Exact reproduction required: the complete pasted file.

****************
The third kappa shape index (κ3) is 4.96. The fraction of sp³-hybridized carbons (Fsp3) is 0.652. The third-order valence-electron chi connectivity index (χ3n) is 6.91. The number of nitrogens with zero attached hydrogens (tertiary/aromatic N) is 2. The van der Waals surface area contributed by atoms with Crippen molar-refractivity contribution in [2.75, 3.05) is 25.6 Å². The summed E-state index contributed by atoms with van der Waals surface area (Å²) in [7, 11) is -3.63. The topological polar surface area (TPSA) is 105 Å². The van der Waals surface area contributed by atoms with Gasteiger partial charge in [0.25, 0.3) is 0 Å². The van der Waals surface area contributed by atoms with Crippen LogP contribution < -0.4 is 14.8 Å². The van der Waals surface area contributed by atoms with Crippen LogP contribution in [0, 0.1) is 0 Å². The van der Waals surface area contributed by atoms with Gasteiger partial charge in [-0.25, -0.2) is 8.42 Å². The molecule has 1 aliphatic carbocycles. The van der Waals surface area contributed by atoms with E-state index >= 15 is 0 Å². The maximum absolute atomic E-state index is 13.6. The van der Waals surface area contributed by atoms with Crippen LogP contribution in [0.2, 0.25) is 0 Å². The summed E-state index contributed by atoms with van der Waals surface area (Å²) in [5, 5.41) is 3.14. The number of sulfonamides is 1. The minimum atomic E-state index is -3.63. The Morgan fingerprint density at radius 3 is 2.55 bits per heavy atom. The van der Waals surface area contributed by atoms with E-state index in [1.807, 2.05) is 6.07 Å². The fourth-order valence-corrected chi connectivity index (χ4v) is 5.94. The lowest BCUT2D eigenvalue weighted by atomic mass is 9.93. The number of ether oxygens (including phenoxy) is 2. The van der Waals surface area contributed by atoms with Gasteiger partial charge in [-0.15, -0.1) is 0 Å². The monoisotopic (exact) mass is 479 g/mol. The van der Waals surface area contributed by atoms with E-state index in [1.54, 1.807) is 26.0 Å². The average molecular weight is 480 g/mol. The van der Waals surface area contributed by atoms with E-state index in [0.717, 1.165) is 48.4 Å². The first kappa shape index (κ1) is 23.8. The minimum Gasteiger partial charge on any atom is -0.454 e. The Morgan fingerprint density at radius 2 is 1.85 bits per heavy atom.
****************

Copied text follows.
The third kappa shape index (κ3) is 4.96. The fraction of sp³-hybridized carbons (Fsp3) is 0.652. The third-order valence-electron chi connectivity index (χ3n) is 6.91. The number of nitrogens with zero attached hydrogens (tertiary/aromatic N) is 2. The van der Waals surface area contributed by atoms with Crippen molar-refractivity contribution in [2.75, 3.05) is 25.6 Å². The summed E-state index contributed by atoms with van der Waals surface area (Å²) in [7, 11) is -3.63. The topological polar surface area (TPSA) is 105 Å². The van der Waals surface area contributed by atoms with Gasteiger partial charge in [0.25, 0.3) is 0 Å². The van der Waals surface area contributed by atoms with Crippen LogP contribution < -0.4 is 14.8 Å². The van der Waals surface area contributed by atoms with Crippen LogP contribution in [0, 0.1) is 0 Å². The van der Waals surface area contributed by atoms with Gasteiger partial charge in [-0.25, -0.2) is 8.42 Å². The molecule has 1 aliphatic carbocycles. The van der Waals surface area contributed by atoms with E-state index >= 15 is 0 Å². The maximum absolute atomic E-state index is 13.6. The van der Waals surface area contributed by atoms with Crippen LogP contribution in [0.2, 0.25) is 0 Å². The summed E-state index contributed by atoms with van der Waals surface area (Å²) in [5, 5.41) is 3.14. The number of sulfonamides is 1. The minimum atomic E-state index is -3.63. The Morgan fingerprint density at radius 3 is 2.55 bits per heavy atom. The van der Waals surface area contributed by atoms with E-state index in [1.807, 2.05) is 6.07 Å². The fourth-order valence-corrected chi connectivity index (χ4v) is 5.94. The lowest BCUT2D eigenvalue weighted by atomic mass is 9.93. The number of ether oxygens (including phenoxy) is 2. The van der Waals surface area contributed by atoms with Gasteiger partial charge in [-0.15, -0.1) is 0 Å². The monoisotopic (exact) mass is 479 g/mol. The van der Waals surface area contributed by atoms with E-state index in [1.54, 1.807) is 26.0 Å². The average molecular weight is 480 g/mol. The van der Waals surface area contributed by atoms with E-state index in [0.717, 1.165) is 48.4 Å². The first kappa shape index (κ1) is 23.8. The minimum Gasteiger partial charge on any atom is -0.454 e. The Morgan fingerprint density at radius 2 is 1.85 bits per heavy atom.